Betsy Lehman Center: Could you suggest a few things primary care providers can do to reduce the risk of harm to transgender patients?

Sue Boisvert: First, they really need to check their biases; most primary care physicians are exceptionally good at that with other populations. They may not be as familiar with transgender patients as with, say, gay or lesbian patients, but the way that bias can distract from patient-centered care is the same.

It’s also important for the clinic or physician’s office to be a welcoming space for transgender patients, which includes ensuring that all staff members are trained and supportive. Providers can offer gender-neutral bathroom access and information in waiting rooms about transgender care. They can also signal acceptance by using graphics such as rainbows and the Human Rights Campaign’s logo.

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Providers may need to clear the air with a transgender patient who is new to the practice by saying something like, “I’m very happy to be working with you, but I don’t have a lot of experience with transgender patients. I just want to let you know that and I hope you’ll feel comfortable pointing out any action or comment that is insensitive or incorrect to your gender identity.  Feel free to let me know if I’ve misspoken or if there is anything you want to discuss.”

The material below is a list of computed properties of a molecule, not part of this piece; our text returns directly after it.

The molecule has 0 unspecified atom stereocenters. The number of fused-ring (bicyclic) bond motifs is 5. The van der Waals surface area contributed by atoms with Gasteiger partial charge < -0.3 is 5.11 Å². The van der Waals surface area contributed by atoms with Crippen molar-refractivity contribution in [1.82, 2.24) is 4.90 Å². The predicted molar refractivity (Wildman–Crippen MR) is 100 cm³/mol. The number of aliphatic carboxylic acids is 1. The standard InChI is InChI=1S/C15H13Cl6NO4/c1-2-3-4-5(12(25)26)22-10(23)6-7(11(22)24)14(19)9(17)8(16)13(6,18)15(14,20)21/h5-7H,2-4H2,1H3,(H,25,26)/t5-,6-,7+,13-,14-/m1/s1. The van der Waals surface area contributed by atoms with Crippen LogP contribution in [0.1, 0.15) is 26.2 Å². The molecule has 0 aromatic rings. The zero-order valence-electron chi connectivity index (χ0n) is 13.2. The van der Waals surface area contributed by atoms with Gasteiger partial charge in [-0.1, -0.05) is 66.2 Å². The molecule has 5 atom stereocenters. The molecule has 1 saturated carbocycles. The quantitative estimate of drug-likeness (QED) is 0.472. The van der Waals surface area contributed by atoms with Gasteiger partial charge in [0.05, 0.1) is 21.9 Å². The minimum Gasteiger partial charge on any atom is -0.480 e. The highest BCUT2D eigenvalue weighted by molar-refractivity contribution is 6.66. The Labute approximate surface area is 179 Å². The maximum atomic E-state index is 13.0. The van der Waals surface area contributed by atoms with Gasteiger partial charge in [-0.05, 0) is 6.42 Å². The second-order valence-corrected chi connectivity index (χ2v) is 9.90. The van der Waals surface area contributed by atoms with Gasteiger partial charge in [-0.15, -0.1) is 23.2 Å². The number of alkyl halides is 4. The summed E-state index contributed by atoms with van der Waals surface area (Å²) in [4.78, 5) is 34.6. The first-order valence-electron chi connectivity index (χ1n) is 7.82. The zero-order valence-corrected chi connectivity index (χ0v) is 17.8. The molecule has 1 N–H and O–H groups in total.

Betsy Lehman Center: In addition to providing better access to care, will understanding and respect for transgender patients also improve the safety of their care?

Sue Boisvert: Poor communication is often the root cause of adverse events. Transgender patients who feel accepted and respected are more likely to ask questions and give providers honest feedback. A transgender patient who feels shy or threatened may not provide the information the provider needs, for example, to make an accurate diagnosis. Some issues that transgender patients should discuss with their providers are potentially sensitive, such as mental health and gender-specific screening. Rates of depression and attempted suicide are very high among transgender people. They may need cancer screening for organs they were born with but which do not match the gender with which they identify. Feeling comfortable is often a prerequisite for honest discussion of these and other issues. Avoiding them can pose real dangers.